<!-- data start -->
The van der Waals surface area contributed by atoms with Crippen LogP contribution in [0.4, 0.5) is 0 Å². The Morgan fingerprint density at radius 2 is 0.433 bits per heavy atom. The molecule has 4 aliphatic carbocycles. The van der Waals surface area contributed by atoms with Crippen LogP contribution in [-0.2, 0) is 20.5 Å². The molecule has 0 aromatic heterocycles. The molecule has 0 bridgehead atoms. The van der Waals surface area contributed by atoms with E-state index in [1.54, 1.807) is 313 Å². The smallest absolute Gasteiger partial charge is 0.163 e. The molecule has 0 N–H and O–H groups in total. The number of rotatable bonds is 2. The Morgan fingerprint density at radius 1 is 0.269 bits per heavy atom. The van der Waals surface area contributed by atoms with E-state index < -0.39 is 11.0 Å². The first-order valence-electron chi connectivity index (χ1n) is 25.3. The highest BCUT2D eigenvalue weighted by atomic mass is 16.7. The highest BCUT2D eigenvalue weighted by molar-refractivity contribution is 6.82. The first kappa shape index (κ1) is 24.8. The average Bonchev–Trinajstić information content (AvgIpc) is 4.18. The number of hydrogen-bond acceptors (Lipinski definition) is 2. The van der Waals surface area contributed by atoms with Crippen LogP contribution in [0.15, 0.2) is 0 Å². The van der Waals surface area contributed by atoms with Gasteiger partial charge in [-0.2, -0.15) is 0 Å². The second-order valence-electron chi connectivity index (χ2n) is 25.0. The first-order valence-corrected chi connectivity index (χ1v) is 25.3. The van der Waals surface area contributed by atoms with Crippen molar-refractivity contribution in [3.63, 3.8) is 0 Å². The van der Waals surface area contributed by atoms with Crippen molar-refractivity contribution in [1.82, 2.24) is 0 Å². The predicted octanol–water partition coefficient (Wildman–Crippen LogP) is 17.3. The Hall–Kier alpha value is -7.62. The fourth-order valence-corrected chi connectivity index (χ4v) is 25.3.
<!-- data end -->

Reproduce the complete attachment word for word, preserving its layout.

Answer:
The van der Waals surface area contributed by atoms with Crippen LogP contribution in [0.4, 0.5) is 0 Å². The Morgan fingerprint density at radius 2 is 0.433 bits per heavy atom. The molecule has 4 aliphatic carbocycles. The van der Waals surface area contributed by atoms with Crippen LogP contribution in [-0.2, 0) is 20.5 Å². The molecule has 0 aromatic heterocycles. The molecule has 0 bridgehead atoms. The van der Waals surface area contributed by atoms with E-state index in [1.54, 1.807) is 313 Å². The smallest absolute Gasteiger partial charge is 0.163 e. The molecule has 0 N–H and O–H groups in total. The number of rotatable bonds is 2. The Morgan fingerprint density at radius 1 is 0.269 bits per heavy atom. The van der Waals surface area contributed by atoms with E-state index < -0.39 is 11.0 Å². The first-order valence-electron chi connectivity index (χ1n) is 25.3. The highest BCUT2D eigenvalue weighted by atomic mass is 16.7. The highest BCUT2D eigenvalue weighted by molar-refractivity contribution is 6.82. The first kappa shape index (κ1) is 24.8. The average Bonchev–Trinajstić information content (AvgIpc) is 4.18. The number of hydrogen-bond acceptors (Lipinski definition) is 2. The van der Waals surface area contributed by atoms with Crippen LogP contribution in [0.15, 0.2) is 0 Å². The van der Waals surface area contributed by atoms with Gasteiger partial charge in [-0.2, -0.15) is 0 Å². The second-order valence-electron chi connectivity index (χ2n) is 25.0. The first-order valence-corrected chi connectivity index (χ1v) is 25.3. The van der Waals surface area contributed by atoms with Crippen molar-refractivity contribution in [3.63, 3.8) is 0 Å². The van der Waals surface area contributed by atoms with Crippen molar-refractivity contribution in [1.82, 2.24) is 0 Å². The predicted octanol–water partition coefficient (Wildman–Crippen LogP) is 17.3. The Hall–Kier alpha value is -7.62. The fourth-order valence-corrected chi connectivity index (χ4v) is 25.3.